Lake Superior State University
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Alum Success

"My two business degrees from LSSU were instrumental in preparing me to work at all levels of Edison Sault Electric (ESE), concluding with the privilege of becoming ESE President in 1998. My company also takes pride in that 14 out of a total of 17 management personnel and about 20% of hourly employees at ESE either have degrees from or have attended a substantial number of classes at LSSU. Finally, our company and employees have contributed in excess of $500,000 to various LSSU projects over the last 25 years. ESE Believes in Blue."

Don Sawruk '70
Edison Sault Electric Company
President and CEO
Sault Ste. Marie, MI

Prelaw

Careers*
   

Attorney — Quite simply, attorneys practice law. What that means depends upon the legal (or non-legal) work environment that one ultimately chooses, along with the area(s) of law in which one practices. The opportunities are endless given the various work environments and the numerous areas of law in which one can specialize. For instance, lawyers practice within private law practices; public interest groups; governmental agencies (federal, state, tribal or local); courts; business and industry (e.g., insurance companies, financial institutions, corporations, hospitals, public relation firms, political campaigns, labor unions, and trade associations); academics (as a law professor, law librarian or administrator); or in various non-legal careers such as the media, law enforcement, business, public relations, foreign service, or politics. In addition, within many of these varied work environments, there are numerous areas of law in which one may specialize.

Career Choices:

  • Trial Lawyer
  • Corporate Counsel
  • Prosecuting Attorney
  • Judge or Magistrate
  • Law School Professor or Administrator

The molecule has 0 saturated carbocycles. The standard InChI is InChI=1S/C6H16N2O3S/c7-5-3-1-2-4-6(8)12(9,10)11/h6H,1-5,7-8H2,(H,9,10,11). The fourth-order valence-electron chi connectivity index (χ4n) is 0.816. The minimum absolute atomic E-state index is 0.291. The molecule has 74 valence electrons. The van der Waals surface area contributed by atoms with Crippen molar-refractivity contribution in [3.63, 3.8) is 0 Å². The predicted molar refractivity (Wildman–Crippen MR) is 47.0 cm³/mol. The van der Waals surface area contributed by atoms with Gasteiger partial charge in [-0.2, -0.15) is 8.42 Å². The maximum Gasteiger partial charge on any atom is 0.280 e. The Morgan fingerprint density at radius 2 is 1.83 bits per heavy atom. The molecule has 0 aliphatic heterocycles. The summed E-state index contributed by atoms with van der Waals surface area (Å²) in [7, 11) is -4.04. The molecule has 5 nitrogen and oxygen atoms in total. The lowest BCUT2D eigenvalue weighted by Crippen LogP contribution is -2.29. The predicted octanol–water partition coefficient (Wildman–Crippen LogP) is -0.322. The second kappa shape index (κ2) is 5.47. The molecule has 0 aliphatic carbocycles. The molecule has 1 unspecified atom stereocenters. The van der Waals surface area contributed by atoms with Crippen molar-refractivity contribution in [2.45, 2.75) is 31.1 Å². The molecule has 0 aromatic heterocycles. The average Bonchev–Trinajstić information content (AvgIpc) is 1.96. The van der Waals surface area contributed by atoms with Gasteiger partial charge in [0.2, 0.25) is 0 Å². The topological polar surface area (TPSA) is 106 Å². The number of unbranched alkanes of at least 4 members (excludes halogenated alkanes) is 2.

• Mediator or Arbitrator
  • Federal or State Legislator
  • Public Defender

 

  

 

Alternative Management of Anaerobic Landfill Bioreactors for Improved Energy Potential

Josh Kuzimski

Converting municipal solid waste to usable energy is an emergent and growing method for modern waste management. Through microbial facilitation of methanogenesis, methane gas can be extracted from landfill bioreactors to yield a significant amount of usable energy. The hypothesis was that a sufficient addition of sodium acetate to a controlled bioreactor environment would promote larger growth of methanogenic microbes and subsequently promote a greater amount of methane relative to a control (Madigan et al, 2003). In order to simulate an anaerobic bioreactor environment, the method for the study took place in modular sections to cover the design, construction and operation of laboratory scale bioreactors. Upon completion of bioreactor engineering, the biological and chemical components were scrutinized to match ideal conditions of a landfill. Methanosarcina was the chosen genus of the methanogen family to seed the bioreactors, and a total elemental analysis of the waste source was analyzed to approximate methane yield. Over 557 hours, each bioreactor produced approximately 1.3 liters of biogas with less than 1% containing methane. Given analysis through gas chromatography, the bioreactors may have had stunted methane production do to presence of argon gas in the headspace and/or low C/N ratio of the waste. The presence of argon should have been replaced with nitrogen, and the waste source should have contained more carbon per nitrogen. The generation-3 design of constructed bioreactors was successful in containing all gasses, liquids, and solids internally, however did not produce enough methane biogas to accept or reject the hypothesis.

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